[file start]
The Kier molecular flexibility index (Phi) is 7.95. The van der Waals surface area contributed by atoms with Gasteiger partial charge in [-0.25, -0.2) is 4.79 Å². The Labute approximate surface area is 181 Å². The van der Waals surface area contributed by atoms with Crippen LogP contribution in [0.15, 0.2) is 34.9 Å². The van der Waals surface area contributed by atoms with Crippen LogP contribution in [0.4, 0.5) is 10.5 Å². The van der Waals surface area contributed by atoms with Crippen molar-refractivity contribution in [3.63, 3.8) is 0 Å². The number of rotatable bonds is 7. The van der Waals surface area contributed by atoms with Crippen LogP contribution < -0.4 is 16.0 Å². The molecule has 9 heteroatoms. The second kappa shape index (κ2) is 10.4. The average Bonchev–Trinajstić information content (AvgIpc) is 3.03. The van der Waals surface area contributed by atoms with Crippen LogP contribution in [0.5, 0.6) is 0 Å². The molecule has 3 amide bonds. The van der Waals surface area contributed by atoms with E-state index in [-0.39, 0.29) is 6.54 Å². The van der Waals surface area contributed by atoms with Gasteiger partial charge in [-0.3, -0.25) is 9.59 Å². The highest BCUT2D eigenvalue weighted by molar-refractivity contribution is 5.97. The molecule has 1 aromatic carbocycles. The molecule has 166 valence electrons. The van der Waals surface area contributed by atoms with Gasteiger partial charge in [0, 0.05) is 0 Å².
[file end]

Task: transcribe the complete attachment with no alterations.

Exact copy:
The Kier molecular flexibility index (Phi) is 7.95. The van der Waals surface area contributed by atoms with Gasteiger partial charge in [-0.25, -0.2) is 4.79 Å². The Labute approximate surface area is 181 Å². The van der Waals surface area contributed by atoms with Crippen LogP contribution in [0.15, 0.2) is 34.9 Å². The van der Waals surface area contributed by atoms with Crippen LogP contribution in [0.4, 0.5) is 10.5 Å². The van der Waals surface area contributed by atoms with Crippen molar-refractivity contribution in [3.63, 3.8) is 0 Å². The number of rotatable bonds is 7. The van der Waals surface area contributed by atoms with Crippen LogP contribution < -0.4 is 16.0 Å². The molecule has 9 heteroatoms. The second kappa shape index (κ2) is 10.4. The average Bonchev–Trinajstić information content (AvgIpc) is 3.03. The van der Waals surface area contributed by atoms with Crippen LogP contribution in [0.5, 0.6) is 0 Å². The molecule has 3 amide bonds. The van der Waals surface area contributed by atoms with E-state index in [-0.39, 0.29) is 6.54 Å². The van der Waals surface area contributed by atoms with Gasteiger partial charge in [-0.3, -0.25) is 9.59 Å². The highest BCUT2D eigenvalue weighted by molar-refractivity contribution is 5.97. The molecule has 1 aromatic carbocycles. The molecule has 166 valence electrons. The van der Waals surface area contributed by atoms with Gasteiger partial charge in [0, 0.05) is 0 Å².